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Robert Bresson
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Robert Bresson

Robert Bresson (September 25, 1907 - December 18, 1999) was a French film director and master of minimalism.


Initially a painter and photographer, Bresson made his first short film, Les affaires publiques (Public Affairs) in 1934. During World War II, he spent over a year in a prisoner-of-war camp.

In 1943, Bresson made his first feature, Les Anges du péché (Angels of Sin), based on Denis Diderot's Jacques Le Fataliste. His next project, Les dames du Bois de Boulogne (1945), (The Ladies of Boulogne Forest) was based upon the work of Jean Cocteau.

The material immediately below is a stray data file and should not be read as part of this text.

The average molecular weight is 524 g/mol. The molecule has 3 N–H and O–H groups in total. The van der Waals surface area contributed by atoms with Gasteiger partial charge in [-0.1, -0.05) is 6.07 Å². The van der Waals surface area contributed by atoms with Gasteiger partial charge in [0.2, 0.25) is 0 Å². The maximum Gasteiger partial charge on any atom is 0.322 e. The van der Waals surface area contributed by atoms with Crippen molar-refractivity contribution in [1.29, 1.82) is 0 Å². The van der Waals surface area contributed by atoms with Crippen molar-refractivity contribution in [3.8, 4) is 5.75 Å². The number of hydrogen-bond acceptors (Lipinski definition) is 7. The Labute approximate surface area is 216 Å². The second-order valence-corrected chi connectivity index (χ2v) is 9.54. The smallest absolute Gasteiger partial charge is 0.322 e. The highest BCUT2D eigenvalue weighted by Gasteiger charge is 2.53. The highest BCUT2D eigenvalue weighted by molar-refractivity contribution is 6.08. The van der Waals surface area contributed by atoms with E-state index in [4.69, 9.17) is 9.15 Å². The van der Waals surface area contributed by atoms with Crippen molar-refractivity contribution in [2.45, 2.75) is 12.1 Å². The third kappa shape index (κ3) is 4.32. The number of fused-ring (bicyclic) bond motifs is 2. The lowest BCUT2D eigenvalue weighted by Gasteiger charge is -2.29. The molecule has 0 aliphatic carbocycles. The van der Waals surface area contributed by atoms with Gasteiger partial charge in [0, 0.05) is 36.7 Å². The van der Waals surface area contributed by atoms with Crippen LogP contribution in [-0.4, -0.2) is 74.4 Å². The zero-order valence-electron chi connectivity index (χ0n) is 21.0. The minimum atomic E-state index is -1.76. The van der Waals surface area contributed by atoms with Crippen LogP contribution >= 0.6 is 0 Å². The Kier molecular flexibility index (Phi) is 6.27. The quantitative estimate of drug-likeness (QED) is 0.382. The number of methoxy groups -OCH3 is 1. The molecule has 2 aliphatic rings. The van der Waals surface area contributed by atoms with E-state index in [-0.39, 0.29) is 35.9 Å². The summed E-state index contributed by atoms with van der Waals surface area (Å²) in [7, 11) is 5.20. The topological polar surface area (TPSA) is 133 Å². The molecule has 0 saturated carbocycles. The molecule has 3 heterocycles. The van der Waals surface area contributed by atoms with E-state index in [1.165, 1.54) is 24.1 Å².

Bresson's best-known films, Journal d'un curé de campagne (1953) (Diary of a Country Priest)' and L'Argent (1983) (The Money) are famous for their austere style and their bleak, existential view of life.

In 1976, Bresson published Notes sur le Cinématographe, in which he argued that cinematography is the higher function of cinema: whereas a movie is in essence "only" filmed theatre, cinematography is an attempt to create a new language of moving images and sounds via montage.

Filmography (as director)